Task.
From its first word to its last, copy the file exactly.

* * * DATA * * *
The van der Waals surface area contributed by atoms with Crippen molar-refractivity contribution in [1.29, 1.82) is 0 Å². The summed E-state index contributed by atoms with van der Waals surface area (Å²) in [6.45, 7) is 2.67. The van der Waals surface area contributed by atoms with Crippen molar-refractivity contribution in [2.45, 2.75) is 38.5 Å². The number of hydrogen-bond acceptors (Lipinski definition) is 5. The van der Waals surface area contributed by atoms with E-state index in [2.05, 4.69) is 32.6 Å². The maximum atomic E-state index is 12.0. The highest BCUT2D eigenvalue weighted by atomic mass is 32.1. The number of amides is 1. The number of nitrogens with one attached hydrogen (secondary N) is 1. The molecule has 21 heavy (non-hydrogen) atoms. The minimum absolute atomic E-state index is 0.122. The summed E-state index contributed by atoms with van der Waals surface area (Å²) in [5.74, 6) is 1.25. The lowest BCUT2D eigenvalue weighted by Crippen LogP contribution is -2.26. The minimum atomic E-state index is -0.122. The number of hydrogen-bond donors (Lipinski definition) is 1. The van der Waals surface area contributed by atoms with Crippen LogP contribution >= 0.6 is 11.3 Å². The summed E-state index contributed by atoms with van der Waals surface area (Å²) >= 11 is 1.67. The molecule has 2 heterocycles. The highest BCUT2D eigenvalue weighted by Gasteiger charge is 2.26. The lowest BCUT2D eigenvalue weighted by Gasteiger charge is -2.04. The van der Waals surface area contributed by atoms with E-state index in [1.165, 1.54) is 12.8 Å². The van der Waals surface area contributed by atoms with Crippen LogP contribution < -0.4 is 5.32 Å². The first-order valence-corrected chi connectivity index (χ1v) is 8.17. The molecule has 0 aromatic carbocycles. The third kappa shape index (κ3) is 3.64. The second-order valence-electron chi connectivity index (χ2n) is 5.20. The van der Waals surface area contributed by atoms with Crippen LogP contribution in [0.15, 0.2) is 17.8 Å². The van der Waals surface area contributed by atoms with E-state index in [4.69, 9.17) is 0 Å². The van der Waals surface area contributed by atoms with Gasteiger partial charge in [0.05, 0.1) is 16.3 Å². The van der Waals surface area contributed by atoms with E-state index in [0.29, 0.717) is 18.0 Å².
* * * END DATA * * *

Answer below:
The van der Waals surface area contributed by atoms with Crippen molar-refractivity contribution in [1.29, 1.82) is 0 Å². The summed E-state index contributed by atoms with van der Waals surface area (Å²) in [6.45, 7) is 2.67. The van der Waals surface area contributed by atoms with Crippen molar-refractivity contribution in [2.45, 2.75) is 38.5 Å². The number of hydrogen-bond acceptors (Lipinski definition) is 5. The van der Waals surface area contributed by atoms with E-state index in [2.05, 4.69) is 32.6 Å². The maximum atomic E-state index is 12.0. The highest BCUT2D eigenvalue weighted by atomic mass is 32.1. The number of amides is 1. The number of nitrogens with one attached hydrogen (secondary N) is 1. The molecule has 21 heavy (non-hydrogen) atoms. The minimum absolute atomic E-state index is 0.122. The summed E-state index contributed by atoms with van der Waals surface area (Å²) in [5.74, 6) is 1.25. The lowest BCUT2D eigenvalue weighted by Crippen LogP contribution is -2.26. The minimum atomic E-state index is -0.122. The number of hydrogen-bond donors (Lipinski definition) is 1. The van der Waals surface area contributed by atoms with Crippen LogP contribution >= 0.6 is 11.3 Å². The summed E-state index contributed by atoms with van der Waals surface area (Å²) >= 11 is 1.67. The molecule has 2 heterocycles. The highest BCUT2D eigenvalue weighted by Gasteiger charge is 2.26. The lowest BCUT2D eigenvalue weighted by Gasteiger charge is -2.04. The van der Waals surface area contributed by atoms with E-state index in [1.165, 1.54) is 12.8 Å². The van der Waals surface area contributed by atoms with Crippen LogP contribution < -0.4 is 5.32 Å². The first-order valence-corrected chi connectivity index (χ1v) is 8.17. The molecule has 0 aromatic carbocycles. The third kappa shape index (κ3) is 3.64. The second-order valence-electron chi connectivity index (χ2n) is 5.20. The van der Waals surface area contributed by atoms with Crippen LogP contribution in [0.15, 0.2) is 17.8 Å². The van der Waals surface area contributed by atoms with E-state index in [4.69, 9.17) is 0 Å². The van der Waals surface area contributed by atoms with Gasteiger partial charge in [0.05, 0.1) is 16.3 Å². The van der Waals surface area contributed by atoms with E-state index in [0.29, 0.717) is 18.0 Å².